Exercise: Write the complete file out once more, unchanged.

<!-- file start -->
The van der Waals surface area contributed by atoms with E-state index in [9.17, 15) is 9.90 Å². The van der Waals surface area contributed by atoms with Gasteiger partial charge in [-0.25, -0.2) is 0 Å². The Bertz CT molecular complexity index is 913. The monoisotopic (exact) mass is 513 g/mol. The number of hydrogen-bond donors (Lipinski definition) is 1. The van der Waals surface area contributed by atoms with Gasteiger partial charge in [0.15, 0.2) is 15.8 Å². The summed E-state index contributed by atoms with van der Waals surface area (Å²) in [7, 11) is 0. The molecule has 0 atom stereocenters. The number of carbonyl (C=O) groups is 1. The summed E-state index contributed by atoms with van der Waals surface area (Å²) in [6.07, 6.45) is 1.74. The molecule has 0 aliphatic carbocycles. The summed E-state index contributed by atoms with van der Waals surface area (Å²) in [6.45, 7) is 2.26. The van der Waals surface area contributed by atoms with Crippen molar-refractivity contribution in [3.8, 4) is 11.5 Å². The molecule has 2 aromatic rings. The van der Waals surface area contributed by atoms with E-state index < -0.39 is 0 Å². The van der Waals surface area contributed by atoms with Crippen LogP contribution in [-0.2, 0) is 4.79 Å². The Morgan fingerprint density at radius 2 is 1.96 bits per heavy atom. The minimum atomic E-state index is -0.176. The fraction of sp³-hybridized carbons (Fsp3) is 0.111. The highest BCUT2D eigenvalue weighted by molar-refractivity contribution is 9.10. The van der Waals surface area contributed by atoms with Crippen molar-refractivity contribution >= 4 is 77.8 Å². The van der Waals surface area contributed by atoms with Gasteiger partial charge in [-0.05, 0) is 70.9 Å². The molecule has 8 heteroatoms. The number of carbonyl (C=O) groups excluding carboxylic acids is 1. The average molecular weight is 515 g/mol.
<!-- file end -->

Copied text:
The van der Waals surface area contributed by atoms with E-state index in [9.17, 15) is 9.90 Å². The van der Waals surface area contributed by atoms with Gasteiger partial charge in [-0.25, -0.2) is 0 Å². The Bertz CT molecular complexity index is 913. The monoisotopic (exact) mass is 513 g/mol. The number of hydrogen-bond donors (Lipinski definition) is 1. The van der Waals surface area contributed by atoms with Gasteiger partial charge in [0.15, 0.2) is 15.8 Å². The summed E-state index contributed by atoms with van der Waals surface area (Å²) in [7, 11) is 0. The molecule has 0 atom stereocenters. The number of carbonyl (C=O) groups is 1. The summed E-state index contributed by atoms with van der Waals surface area (Å²) in [6.07, 6.45) is 1.74. The molecule has 0 aliphatic carbocycles. The summed E-state index contributed by atoms with van der Waals surface area (Å²) in [6.45, 7) is 2.26. The van der Waals surface area contributed by atoms with Crippen molar-refractivity contribution in [3.8, 4) is 11.5 Å². The molecule has 2 aromatic rings. The van der Waals surface area contributed by atoms with E-state index < -0.39 is 0 Å². The van der Waals surface area contributed by atoms with Crippen LogP contribution in [-0.2, 0) is 4.79 Å². The Morgan fingerprint density at radius 2 is 1.96 bits per heavy atom. The minimum atomic E-state index is -0.176. The fraction of sp³-hybridized carbons (Fsp3) is 0.111. The highest BCUT2D eigenvalue weighted by molar-refractivity contribution is 9.10. The van der Waals surface area contributed by atoms with Crippen molar-refractivity contribution >= 4 is 77.8 Å². The van der Waals surface area contributed by atoms with Gasteiger partial charge in [-0.05, 0) is 70.9 Å². The molecule has 8 heteroatoms. The number of carbonyl (C=O) groups excluding carboxylic acids is 1. The average molecular weight is 515 g/mol.